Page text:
The ongoing Indian Premier League (IPL) season has been interspersed with a severe second wave of COVID-19 pandemic in the country. Over the last two weeks, India has registered as many as 17.6 million coronavirus-positive cases. The death toll has peaked at a staggering figure of 198 thousand.
Grave COVID-19 health situation in India
India’s grave COVID-19 crisis has had worrying repercussions outside of the country as well. Many Western World countries like New Zealand, Australia, Canada, and The United Kingdom have already started enforcing flight bans on passengers arriving from India. Consequently, the population of foreign travellers currently based in the country is making desperate efforts to return to their homeland while still being able to.
Several overseas players currently participating in the IPL have expressed their concerns about this situation; some of them going as far ahead as to leave India as soon as they can. Last week saw as many as four foreign IPL stars- 3 Australian, 1 English- pull out of the tournament citing personal reasons. Liam Livingstone and Andrew Tye from the Rajasthan Royals departed early and managed to reach their respective countries free of any hassle.
But two of Tye’s Australian counterparts, namely, Kane Richardson and Adam Zampa, haven’t found their return process going as smooth. Zampa and Richardson- both Royal Challengers Bangalore players- announced their decision to leave India this past weekend. But some complications with Australia’s policy of accepting direct travellers from India delayed their homecoming plans. As it currently stands, the Australian bowling duo is set to fly back home next Tuesday with a stop-over flight at Doha.
Over on a recent chat with Sydney Morning Herald (SMH), Zampa revealed that he decided to quit the IPL midway through this season because he felt vulnerable in the Indian bio-bubble system. The 29-year-old Australian leg-spinner further opined that the tournament would have been much extremely safe if played in the United Arab Emirates (UAE), just like last year.
“UAE was safer; IPL 2021 should’ve been held there”- Adam Zampa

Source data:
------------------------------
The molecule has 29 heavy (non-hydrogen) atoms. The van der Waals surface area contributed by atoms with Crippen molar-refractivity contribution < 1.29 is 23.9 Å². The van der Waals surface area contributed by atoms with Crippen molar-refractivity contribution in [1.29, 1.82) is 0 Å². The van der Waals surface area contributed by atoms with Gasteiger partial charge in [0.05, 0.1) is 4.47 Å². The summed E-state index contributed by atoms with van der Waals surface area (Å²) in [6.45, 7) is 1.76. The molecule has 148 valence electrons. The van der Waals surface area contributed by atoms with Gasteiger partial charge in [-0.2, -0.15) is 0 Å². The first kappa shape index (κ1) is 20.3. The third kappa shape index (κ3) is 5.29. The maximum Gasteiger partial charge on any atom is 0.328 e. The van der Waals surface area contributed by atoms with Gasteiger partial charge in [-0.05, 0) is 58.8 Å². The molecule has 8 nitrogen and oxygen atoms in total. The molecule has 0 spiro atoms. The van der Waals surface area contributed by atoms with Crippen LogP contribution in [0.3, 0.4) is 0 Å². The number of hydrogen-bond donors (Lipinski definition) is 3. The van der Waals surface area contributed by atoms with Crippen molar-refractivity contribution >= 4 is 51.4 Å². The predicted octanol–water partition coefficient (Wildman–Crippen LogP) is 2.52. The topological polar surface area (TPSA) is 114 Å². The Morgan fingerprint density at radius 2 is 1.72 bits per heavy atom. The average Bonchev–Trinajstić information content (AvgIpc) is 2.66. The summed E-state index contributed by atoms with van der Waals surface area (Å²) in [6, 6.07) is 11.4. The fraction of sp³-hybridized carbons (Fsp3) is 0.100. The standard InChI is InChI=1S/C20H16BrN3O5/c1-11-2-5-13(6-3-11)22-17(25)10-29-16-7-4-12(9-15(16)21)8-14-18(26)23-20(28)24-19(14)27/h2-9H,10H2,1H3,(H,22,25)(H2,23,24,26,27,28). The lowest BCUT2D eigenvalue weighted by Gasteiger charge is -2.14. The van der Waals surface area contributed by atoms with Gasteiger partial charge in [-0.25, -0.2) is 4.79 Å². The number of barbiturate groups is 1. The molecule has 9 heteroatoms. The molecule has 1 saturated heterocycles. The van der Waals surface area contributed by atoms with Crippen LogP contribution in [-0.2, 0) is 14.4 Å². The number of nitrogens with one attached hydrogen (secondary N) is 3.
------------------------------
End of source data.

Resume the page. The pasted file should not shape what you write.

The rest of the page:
“We’ve been in a few (bubbles) now, and I feel like this is probably the most vulnerable. I just feel like because it’s India, there’s a lot of focus on hygiene and being extra careful. I just felt like it was the most vulnerable,” Zampa told SMH.
“The IPL in Dubai six months ago didn’t feel that way at all. I felt like that was extremely safe. Personally, I feel like that would have been a better option originally for this IPL too. But obviously, there’s a lot of political stuff that goes into it.”
Zampa further expressed concerns over the World T20 that is scheduled to be played in India later this year. He believes that a lot depends on the coming six months and how India fares in terms of hygiene and safety.
“Obviously the COVID situation over here is pretty dire. I just felt, rocking up to training and stuff, obviously, I wasn’t playing in the team as well, I was going to training and I wasn’t finding the motivation.
“There were a few other things like bubble fatigue and the chance to get home, once all the news broke about the flights and everything. I thought this was the best time to make the call.”
“Everyone has got different takes; people with medical emergencies won’t care about cricket”- Zampa on whether the IPL should continue
Zampa, unlike Andrew Tye, declined against directly commenting on whether or not the ongoing IPL season should continue. “There’s a lot of people coming out and supporting the IPL. They say cricket could be a reprieve for some people. But that’s also going to be a personal answer. Someone who has a family member on their death bed probably doesn’t care about the cricket.”
Zampa also shared his thoughts on the financial impacts his decision could have on his life. “I feel like for leaving anyone leaving halfway through a tournament, it’s definitely a financial sacrifice. But from my point of view, I wanted to put my mental health first.”